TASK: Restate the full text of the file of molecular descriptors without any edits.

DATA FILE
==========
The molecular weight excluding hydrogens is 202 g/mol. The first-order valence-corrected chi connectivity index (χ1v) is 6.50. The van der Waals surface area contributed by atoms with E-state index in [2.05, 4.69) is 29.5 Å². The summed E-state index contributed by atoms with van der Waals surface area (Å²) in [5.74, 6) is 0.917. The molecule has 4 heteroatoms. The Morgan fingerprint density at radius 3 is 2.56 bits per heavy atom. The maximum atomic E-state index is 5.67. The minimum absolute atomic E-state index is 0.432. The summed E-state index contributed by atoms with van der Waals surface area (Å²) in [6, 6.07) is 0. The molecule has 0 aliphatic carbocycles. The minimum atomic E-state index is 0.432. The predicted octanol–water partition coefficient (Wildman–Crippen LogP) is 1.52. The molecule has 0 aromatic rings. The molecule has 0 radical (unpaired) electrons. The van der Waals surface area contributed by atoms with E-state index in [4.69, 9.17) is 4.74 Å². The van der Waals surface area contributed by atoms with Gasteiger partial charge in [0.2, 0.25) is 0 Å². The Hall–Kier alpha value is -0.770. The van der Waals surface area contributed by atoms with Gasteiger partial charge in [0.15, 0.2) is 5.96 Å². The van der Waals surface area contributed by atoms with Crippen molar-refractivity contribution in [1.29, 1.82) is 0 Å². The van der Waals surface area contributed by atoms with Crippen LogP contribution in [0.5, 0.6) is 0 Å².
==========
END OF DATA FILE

The molecular weight excluding hydrogens is 202 g/mol. The first-order valence-corrected chi connectivity index (χ1v) is 6.50. The van der Waals surface area contributed by atoms with E-state index in [2.05, 4.69) is 29.5 Å². The summed E-state index contributed by atoms with van der Waals surface area (Å²) in [5.74, 6) is 0.917. The molecule has 4 heteroatoms. The Morgan fingerprint density at radius 3 is 2.56 bits per heavy atom. The maximum atomic E-state index is 5.67. The minimum absolute atomic E-state index is 0.432. The summed E-state index contributed by atoms with van der Waals surface area (Å²) in [6, 6.07) is 0. The molecule has 0 aliphatic carbocycles. The minimum atomic E-state index is 0.432. The predicted octanol–water partition coefficient (Wildman–Crippen LogP) is 1.52. The molecule has 0 aromatic rings. The molecule has 0 radical (unpaired) electrons. The van der Waals surface area contributed by atoms with E-state index in [4.69, 9.17) is 4.74 Å². The van der Waals surface area contributed by atoms with Gasteiger partial charge in [0.2, 0.25) is 0 Å². The Hall–Kier alpha value is -0.770. The van der Waals surface area contributed by atoms with Gasteiger partial charge in [0.15, 0.2) is 5.96 Å². The van der Waals surface area contributed by atoms with Crippen molar-refractivity contribution in [1.29, 1.82) is 0 Å². The van der Waals surface area contributed by atoms with Crippen LogP contribution in [0.5, 0.6) is 0 Å².